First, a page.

Thinking in action: training students in decision-making

Four interrelated modes of analysis that support informed decision-making, and how to teach them, by Adrian Man-Ho Lam

Adrian Man-Ho Lam's avatar
The University of Hong Kong
28 Mar 2022
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Advice on guiding students through four modes of analysis to aid informed decision making

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Many students receive no systematic academic training regarding how to make well-informed decisions. The best decision makers are inclusive, open-minded individuals who can theorise and evaluate diverse perspectives and materials. This involves conversations spanning many disciplines, analytical perspectives, and guiding criteria in order to form connections, intersections and integrations. Students must learn to recognise associated constraints and conflicts relating to different potential choices.

The ability to reason and weigh up or make sense of influencing factors will help students tackle everything from small personal choices to large complex societal issues. The most accessible way to guide such thinking in action is by presenting students with real-world challenges and encouraging them to form viable solutions.

In class, invite students to form small groups and explore an issue from a specific culture, region or country. They need to analyse its causes and impacts, and propose suitable solutions. Crucially, they need to convince the audience – their classmates – that their proposed policy is the most viable out of the many alternatives. Students must decide on the desirable outcomes and find practical means of achieving them. Here are four effective routes for analysis in which to guide students:

Revisiting historic lessons and implications

Students often lack a chronological perspective when analysing an issue, which risks them undermining or missing important aspects, or replicating previous mistakes. While it is important to look for up-to-date information, teachers must encourage students to pay attention to past events. They need to chart the historic development of relevant topics in order to understand how the current situation arose and thus the likely impact of proposed solutions and why they could face resistance.

Teachers can ask students to conduct an extensive literature search on both primary and secondary sources. For primary sources, they need to consult the original government discussion minutes, consultation documents and policy papers. While for secondary sources, they can explore the research reports, academic literatures and opinion pieces. Students need to piece together a scramble of data and sources into a holistic and coherent story. They then form a timeline depicting how the issue has evolved with key milestones or turning points.

Identifying opportunities for collaboration and cooperation

When looking at a contemporary situation, students need to coordinate and balance different or conflicting interests and viewpoints among stakeholders. The polarised mindset dominating current society hinders individuals’ ability to strike a balance and resolve tensions. On many issues, two sides take extreme positions with competing concerns, which hinders attempts at reconciliation or achieving consensus.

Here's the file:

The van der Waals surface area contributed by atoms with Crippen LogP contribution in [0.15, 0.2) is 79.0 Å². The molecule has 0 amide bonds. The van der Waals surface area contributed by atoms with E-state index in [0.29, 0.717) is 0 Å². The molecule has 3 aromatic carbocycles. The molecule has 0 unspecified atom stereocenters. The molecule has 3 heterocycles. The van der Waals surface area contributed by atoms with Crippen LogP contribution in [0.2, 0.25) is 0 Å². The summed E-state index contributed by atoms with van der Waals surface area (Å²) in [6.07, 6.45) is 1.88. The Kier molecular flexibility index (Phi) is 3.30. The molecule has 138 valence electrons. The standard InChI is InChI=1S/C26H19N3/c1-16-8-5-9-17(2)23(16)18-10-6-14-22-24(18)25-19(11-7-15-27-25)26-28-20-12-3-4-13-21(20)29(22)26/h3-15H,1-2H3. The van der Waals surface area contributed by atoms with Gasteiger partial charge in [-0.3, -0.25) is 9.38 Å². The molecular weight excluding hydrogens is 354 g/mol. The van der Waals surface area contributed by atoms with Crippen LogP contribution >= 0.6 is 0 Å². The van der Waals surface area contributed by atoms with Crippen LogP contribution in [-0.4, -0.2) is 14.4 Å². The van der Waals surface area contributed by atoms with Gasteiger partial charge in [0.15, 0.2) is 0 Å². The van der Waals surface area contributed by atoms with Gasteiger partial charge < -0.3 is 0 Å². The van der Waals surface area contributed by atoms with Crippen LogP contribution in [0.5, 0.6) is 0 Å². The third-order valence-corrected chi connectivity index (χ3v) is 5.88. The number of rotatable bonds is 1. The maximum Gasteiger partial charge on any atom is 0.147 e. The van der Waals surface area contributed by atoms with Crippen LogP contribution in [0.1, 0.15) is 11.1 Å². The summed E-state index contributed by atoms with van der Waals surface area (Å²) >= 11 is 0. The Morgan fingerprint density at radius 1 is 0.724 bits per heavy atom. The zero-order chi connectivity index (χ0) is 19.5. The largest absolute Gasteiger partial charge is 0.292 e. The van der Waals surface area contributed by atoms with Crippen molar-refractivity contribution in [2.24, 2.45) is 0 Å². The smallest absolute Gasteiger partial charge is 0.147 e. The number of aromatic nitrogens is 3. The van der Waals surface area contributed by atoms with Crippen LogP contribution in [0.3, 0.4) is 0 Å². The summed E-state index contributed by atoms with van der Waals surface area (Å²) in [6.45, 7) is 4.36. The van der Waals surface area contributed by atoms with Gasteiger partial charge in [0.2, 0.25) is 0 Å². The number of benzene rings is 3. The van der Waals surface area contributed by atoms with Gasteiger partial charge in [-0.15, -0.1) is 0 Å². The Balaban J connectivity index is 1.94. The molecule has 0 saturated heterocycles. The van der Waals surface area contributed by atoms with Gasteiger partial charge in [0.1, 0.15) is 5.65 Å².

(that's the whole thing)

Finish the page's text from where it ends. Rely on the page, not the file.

To better understand the key stakeholders’ stances, invite students to collect “data” from quantitative and qualitative means, such as distributing surveys and conducting interviews. This gives them first-hand information about diverse perceptions. They can then prepare a mind map detailing the varied views, giving a sense where the differences lie and where they can find common ground. This can help them find ways to align, balance and reconcile.

Mapping out the action plan

Students need to work out an effective action plan broken up into relevant stages and supporting strategies. This needs to consider any constraints or risks in the plans, especially whether they could be overcome and in what ways.

To develop a feasible solution, ask students to come up with a list of alternative proposals and different options with the respective pros and cons stated, as well as the appropriate and relevant risk assessments conducted. Students should consider as many realistic and viable alternatives as possible then narrow down to the most relevant and workable. They should explain their reasoning for selection and exclusion.

Appreciating diverse perceptions and assumptions

Many complex problems cannot be solved through isolated efforts. It is important for students to exchange ideas with one another and search for solutions that go beyond their own vision of what is possible. This involves respecting different cultures and world views. One student’s perception of a problem may not be the same as their peers, and their underlying values and priorities will not necessarily align. Students must learn to critically reflect on their own narratives in order to unlearn and reframe thoughts.

When students draft raw ideas into a concrete plan, they should discuss the process. Their plans should be presented to the rest of the class for peer review. To make comments specific and focused, students are asked to summarise each group’s idea, looking at logical consistency, validity of assumptions, and relevance and quality of evidence offered by their work. This helps students learn from one another and refine their work.

Adrian Man-Ho Lam is a course tutor teaching the interdisciplinary Common Core Curriculum at the University of Hong Kong.

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